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City Council members question decision to accept UAE donation

JACKSONVILLE, Fla. – Two Jacksonville City Council members are questioning their own votes and the push by the mayor’s office to accept charity from a foreign country.

The questions come months after city leaders decided to accept nearly $3 million from the United Arab Emirates to help the city recover from Hurricane Irma damage. When the UAE ambassador to the United States was in Jacksonville last week presenting the gift, reporters questioned the city accepting money from a country accused of human rights abuses.

That's one of the reasons why City Council members Garrett Dennis and Anna Lopez Brosche said they are changing their minds. They now want to give the money back and look for funding elsewhere

The $2.7 million foreign aid donation to Jacksonville is part of a larger relief effort from the UAE that will award a total of $10 million to storm-ravaged communities throughout Florida.

A majority of the $2.7 million would go to helping rebuild parks and housing in a neighborhood off Ken Knight Drive on Jacksonville’s Northside, which was struck hard by Irma. 

DOCUMENT: UAE grant fact sheet

That plan was all approved by the City Council in September. Dennis and Brosche now have second thoughts and have started working on legislation to give the money back. They held a special meeting Friday to hear from others about what should be done, with many on hand asking why the city needs to take the money from the UAE.

That was the question News4Jax put to Mayor Lenny Curry and Yousef Al Otaiba, the UAE ambassador to the U.S., when they were in the Northside neighborhood last week, showing how the money will be spent.

“We are accepting money in order to invest in our children and invest in vulnerable populations and invest in those that were damaged by the hurricane,” Curry said Oct. 15.

Al Otaiba said that day the money comes with no strings attached.

“This is actually in a very different way a way to introduce ourselves to the people of Jacksonville and to see what those relationships develop in common," Al Otaiba said. 

Brosche, who called Friday's meeting, was City Council president when the legislation was first introduced last spring. In September, she voted in favor of the grant. 

On Friday, News4Jax asked her what's changed. 

News4Jax reporter Jim Piggott: "It was in May when I get a story that this was happening and brought up the same questions back then. How come you didn’t question it during committee?"
Councilwoman Anna Lopez Brosche: "I was not in committee."
Piggott: "You had seen the bill. Why now? There’s a lot of concern that this is all politics that’s going on. We question this. We’ve been questioning this for some time. So why do it now after-the-fact?"
Brosche: "I am so glad that you were and what I was concerned about were the questions that were being asked but were not being answered." 
Piggott: "Why didn’t you ask those?"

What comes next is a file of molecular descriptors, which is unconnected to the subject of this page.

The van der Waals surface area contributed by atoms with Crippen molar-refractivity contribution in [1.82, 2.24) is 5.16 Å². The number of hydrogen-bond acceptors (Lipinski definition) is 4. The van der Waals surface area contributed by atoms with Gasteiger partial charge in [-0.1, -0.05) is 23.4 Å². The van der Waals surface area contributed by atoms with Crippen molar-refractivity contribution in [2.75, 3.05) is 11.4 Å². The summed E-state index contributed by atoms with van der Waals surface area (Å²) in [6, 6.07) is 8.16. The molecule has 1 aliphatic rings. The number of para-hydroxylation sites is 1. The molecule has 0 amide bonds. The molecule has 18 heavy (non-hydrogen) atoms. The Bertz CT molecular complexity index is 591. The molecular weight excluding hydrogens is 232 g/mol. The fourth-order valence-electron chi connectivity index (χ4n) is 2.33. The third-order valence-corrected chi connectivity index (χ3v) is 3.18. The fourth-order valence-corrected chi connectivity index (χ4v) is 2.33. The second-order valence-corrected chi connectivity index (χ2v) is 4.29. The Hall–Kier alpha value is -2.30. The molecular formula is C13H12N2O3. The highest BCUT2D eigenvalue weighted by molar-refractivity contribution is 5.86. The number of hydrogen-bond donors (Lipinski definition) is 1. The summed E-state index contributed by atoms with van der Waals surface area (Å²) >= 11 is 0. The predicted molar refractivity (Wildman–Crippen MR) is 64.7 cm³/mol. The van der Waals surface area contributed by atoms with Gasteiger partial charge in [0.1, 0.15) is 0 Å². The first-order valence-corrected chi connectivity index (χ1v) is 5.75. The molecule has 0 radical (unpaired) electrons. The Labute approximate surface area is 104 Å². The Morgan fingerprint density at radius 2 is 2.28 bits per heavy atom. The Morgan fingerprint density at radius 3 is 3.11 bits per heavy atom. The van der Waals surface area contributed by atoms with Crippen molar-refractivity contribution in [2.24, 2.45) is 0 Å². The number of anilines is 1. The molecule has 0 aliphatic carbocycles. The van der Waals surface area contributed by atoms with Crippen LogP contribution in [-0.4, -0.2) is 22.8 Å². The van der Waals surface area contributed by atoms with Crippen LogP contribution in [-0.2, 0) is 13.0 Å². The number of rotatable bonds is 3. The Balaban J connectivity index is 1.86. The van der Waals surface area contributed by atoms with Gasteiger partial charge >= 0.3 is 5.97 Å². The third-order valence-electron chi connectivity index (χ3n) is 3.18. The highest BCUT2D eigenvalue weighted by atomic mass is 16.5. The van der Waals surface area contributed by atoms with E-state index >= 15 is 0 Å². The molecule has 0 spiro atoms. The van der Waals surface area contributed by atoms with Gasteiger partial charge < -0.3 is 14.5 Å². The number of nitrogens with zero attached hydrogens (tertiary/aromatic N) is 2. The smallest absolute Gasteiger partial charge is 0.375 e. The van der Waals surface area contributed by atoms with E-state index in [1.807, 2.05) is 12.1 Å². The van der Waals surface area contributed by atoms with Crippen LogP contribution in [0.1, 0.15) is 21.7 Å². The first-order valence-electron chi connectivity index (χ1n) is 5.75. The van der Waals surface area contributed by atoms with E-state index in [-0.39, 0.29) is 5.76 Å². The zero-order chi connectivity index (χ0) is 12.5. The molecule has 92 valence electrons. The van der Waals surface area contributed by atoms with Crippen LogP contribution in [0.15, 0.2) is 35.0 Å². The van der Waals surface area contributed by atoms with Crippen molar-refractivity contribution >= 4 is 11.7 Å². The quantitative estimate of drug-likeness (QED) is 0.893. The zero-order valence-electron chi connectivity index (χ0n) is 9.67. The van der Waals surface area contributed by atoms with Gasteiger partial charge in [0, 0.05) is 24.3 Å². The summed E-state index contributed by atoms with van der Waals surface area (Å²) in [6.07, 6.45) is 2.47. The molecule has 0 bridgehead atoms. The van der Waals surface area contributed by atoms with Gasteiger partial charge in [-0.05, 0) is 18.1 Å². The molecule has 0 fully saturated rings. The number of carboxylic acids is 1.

Brosche: "You see we are here today."
Piggott: "I mean during council. I mean this was in May. You were president then. Why didn’t you ask those questions?"
Brosche: "I'm asking those questions now."
Piggott: "It’s a little late, isn’t it?"
Brosche: "No, obviously the discussion today -- it’s not too late."

Brosche was joined Friday by Dennis. He, too, was in agreement on how the money should be spent but now is questioning the efforts by the mayor's office and wants to know if there are strings attached.

News4Jax reporter Jim Piggott: "These are questions we were asking back in May. The media was asking why are we doing this? The answer we were getting is, 'Everything is fine.'"
Councilman Garrett Dennis: "It is not fine, and it’s not too late, and I want to put out a message that it’s not too late. It is not too late. Nothing is too late. We give the money back and we use the money that we have right here in our coffers. We are a rich state. We are a rich city. We are a rich country. We don’t need foreign money to take care of the needs of our citizens."
Piggott: "Is this a political feud between you and the mayor’s office?" 
Dennis: "It has nothing to do with about me and the mayor. It has to do about the security of our city and the security of our vulnerable people on the Northside."

Brian Hughes, the mayor's chief of staff, sent the following statement Friday:

Public safety and neighborhood improvement have consistently been, and continue to be, major priorities for Mayor Curry and his administration. The United Arab Emirates presented our city with an opportunity to address challenges in a historically underserved, vulnerable Jacksonville community created by one of the worst natural disasters in Jacksonville history, with no strings attached.  The funding opportunity also addressed ongoing community needs through projects and partnerships designed to make our city stronger. Acceptance of these funds required City Council support, which was received unanimously at both the committee and full City Council levels. The funds, received by the City of Jacksonville on October 19, will support Jacksonville families and citizens in need." 


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